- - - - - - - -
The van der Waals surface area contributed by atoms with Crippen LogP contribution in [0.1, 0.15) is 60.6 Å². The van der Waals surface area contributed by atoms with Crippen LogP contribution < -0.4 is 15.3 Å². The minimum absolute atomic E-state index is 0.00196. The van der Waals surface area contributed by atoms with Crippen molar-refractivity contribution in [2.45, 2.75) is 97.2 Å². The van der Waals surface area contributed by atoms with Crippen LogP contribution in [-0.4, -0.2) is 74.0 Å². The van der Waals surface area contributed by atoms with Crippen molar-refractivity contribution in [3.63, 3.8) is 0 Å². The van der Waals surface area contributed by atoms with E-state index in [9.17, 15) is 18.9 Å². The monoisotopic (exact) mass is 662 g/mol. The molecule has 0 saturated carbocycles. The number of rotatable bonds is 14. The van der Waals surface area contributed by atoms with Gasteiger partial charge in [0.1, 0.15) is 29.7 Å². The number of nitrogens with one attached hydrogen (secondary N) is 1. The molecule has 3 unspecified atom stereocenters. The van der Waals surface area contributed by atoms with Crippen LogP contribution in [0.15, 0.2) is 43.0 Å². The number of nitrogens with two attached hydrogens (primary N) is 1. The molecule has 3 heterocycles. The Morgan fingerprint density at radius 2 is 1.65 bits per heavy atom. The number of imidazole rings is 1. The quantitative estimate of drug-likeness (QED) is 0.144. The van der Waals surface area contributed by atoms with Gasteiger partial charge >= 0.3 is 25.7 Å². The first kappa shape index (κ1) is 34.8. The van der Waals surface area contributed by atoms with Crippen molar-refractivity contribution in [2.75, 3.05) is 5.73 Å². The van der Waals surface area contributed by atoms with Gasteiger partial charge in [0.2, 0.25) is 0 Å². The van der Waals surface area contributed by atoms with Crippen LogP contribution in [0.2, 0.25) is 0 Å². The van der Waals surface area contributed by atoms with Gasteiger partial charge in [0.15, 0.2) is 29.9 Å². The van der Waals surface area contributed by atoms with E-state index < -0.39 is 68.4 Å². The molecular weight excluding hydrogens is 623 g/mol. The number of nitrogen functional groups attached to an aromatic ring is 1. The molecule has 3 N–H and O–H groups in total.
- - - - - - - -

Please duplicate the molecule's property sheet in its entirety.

The van der Waals surface area contributed by atoms with Crippen LogP contribution in [0.1, 0.15) is 60.6 Å². The van der Waals surface area contributed by atoms with Crippen LogP contribution < -0.4 is 15.3 Å². The minimum absolute atomic E-state index is 0.00196. The van der Waals surface area contributed by atoms with Crippen molar-refractivity contribution in [2.45, 2.75) is 97.2 Å². The van der Waals surface area contributed by atoms with Crippen LogP contribution in [-0.4, -0.2) is 74.0 Å². The van der Waals surface area contributed by atoms with Crippen molar-refractivity contribution in [3.63, 3.8) is 0 Å². The van der Waals surface area contributed by atoms with E-state index in [9.17, 15) is 18.9 Å². The monoisotopic (exact) mass is 662 g/mol. The molecule has 0 saturated carbocycles. The number of rotatable bonds is 14. The van der Waals surface area contributed by atoms with Gasteiger partial charge in [0.1, 0.15) is 29.7 Å². The number of nitrogens with one attached hydrogen (secondary N) is 1. The molecule has 3 unspecified atom stereocenters. The van der Waals surface area contributed by atoms with Crippen LogP contribution in [0.15, 0.2) is 43.0 Å². The number of nitrogens with two attached hydrogens (primary N) is 1. The molecule has 3 heterocycles. The Morgan fingerprint density at radius 2 is 1.65 bits per heavy atom. The number of imidazole rings is 1. The quantitative estimate of drug-likeness (QED) is 0.144. The van der Waals surface area contributed by atoms with Gasteiger partial charge >= 0.3 is 25.7 Å². The first kappa shape index (κ1) is 34.8. The van der Waals surface area contributed by atoms with Crippen molar-refractivity contribution in [2.75, 3.05) is 5.73 Å². The van der Waals surface area contributed by atoms with Gasteiger partial charge in [0.2, 0.25) is 0 Å². The van der Waals surface area contributed by atoms with Crippen LogP contribution in [0.2, 0.25) is 0 Å². The van der Waals surface area contributed by atoms with Gasteiger partial charge in [0.15, 0.2) is 29.9 Å². The van der Waals surface area contributed by atoms with E-state index < -0.39 is 68.4 Å². The molecular weight excluding hydrogens is 623 g/mol. The number of nitrogen functional groups attached to an aromatic ring is 1. The molecule has 3 N–H and O–H groups in total.